Stage six was to travel to Lamsdorf/Łambinowice and to a number of the working parties where Dad was condemned to forced labour. The POW museum at Łambinowice is a branch of the Polish prisoner of war museum at Opole/Oppeln, where the curator showed me some microfiche material containing lists of working party members, lists that included my father’s name. Armed with these names, as I mentioned above, I returned to Kew to hunt out more MI9 reports and Red Cross/Swiss reports.

Stage seven was to make two journeys to Moscow to visit the Russian State Military Archive and the State Archive of the Russian Federation. The latter is the gold mine for anyone wishing to research their fathers’ and grandfathers’ POW experiences because Red Army intelligence officers and clerks took all the files they found at Lamsdorf back home with them, regardless of their relevance because I think they believed such documents might be of use to them at a later stage. It is, however, a difficult gold mine to enter. During my first visit, I was limited to just a few files per day and it required the intervention of the Russian embassy in London for me to be able to call up a bulk order of files for one extended session lasting a whole week. The documents are mostly in German while negotiating the archive staff required good Russian; fortunately, I had help from a trilingual Russian Jew; his services were invaluable. Among the documents were further lists of men on working parties as well as police and legal documents relating to escapers and their subsequent interrogation and punishment.

Throughout this process, I delved deeply into primary published sources, books written by returning POWs after the war, I talked to a few surviving Queen Vics as well as other Lamsdorf veterans still then alive as well as the children of POWs. I visited the House of Commons archive to see the Airey Neave collection because Airey Neave had been captured at Calais and had written a book called The Flames of Calais. I found among his documents excerpts from the unpublished report on Calais put together by Lt Col Ellison-McCartney and the other Queen Vics officers when they were in the bag.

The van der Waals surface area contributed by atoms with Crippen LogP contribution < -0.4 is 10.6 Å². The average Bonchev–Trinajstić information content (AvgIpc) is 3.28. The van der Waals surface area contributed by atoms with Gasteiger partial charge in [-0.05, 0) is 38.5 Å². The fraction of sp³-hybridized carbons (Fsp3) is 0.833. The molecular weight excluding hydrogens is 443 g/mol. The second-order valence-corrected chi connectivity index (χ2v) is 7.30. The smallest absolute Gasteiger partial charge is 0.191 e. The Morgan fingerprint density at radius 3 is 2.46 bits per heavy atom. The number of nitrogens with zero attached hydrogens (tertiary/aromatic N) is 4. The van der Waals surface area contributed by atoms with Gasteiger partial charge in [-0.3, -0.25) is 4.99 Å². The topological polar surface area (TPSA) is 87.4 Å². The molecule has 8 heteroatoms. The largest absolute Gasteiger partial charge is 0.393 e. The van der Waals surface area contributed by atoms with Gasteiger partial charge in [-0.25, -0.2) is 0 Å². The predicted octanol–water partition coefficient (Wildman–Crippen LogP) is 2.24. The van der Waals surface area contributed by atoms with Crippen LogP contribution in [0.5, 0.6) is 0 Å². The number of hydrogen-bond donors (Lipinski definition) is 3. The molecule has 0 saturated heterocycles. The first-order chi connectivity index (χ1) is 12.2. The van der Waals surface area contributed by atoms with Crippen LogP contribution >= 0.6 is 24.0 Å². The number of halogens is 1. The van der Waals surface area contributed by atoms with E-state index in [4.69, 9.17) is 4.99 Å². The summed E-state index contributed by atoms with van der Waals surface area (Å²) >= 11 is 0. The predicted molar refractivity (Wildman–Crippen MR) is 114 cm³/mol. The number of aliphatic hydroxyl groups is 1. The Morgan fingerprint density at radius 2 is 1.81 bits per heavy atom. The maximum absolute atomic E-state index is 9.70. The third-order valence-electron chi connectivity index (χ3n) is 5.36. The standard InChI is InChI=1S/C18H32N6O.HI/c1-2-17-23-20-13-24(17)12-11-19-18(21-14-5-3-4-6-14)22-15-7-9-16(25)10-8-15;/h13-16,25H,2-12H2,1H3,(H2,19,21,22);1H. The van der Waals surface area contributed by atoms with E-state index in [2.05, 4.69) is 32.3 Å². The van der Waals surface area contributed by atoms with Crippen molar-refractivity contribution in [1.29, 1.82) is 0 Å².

I also read as many secondary sources I could find written by professional historians, both academic and popular. My interest was twofold: to learn more about the siege of Calais and to learn about the Lamsdorf POWs and the POW experience in general. At the same time, I scoured the internet for online sources about the Second World War – the Wikipedia entries about various camps, the BBC’s wartime memories project, the various websites put together by the families of POWs and other POW research enthusiasts and even online copies of Pentagon papers related to the United States Army Air Force daylight raids on Eastern Europe in 1944 and early 1945. The published nominal rolls of POWs, both British and from within the Empire, were a particularly useful source.

For those wishing to know more, you will find a bibliography at the back of Facing Fearful Odds as well as an index that may contain details of your family members or men who were held alongside your family members. If any of your relatives were in the same working parties as my father, I may have copies of documents that include their names. Facing Fearful is available as an e-book/kindle book and also as a paperback but I also have a few hardbacks left from the original print run.

Visitors to my website, will also find a gallery of images, both photographs and documents that may include the names of their POW relatives.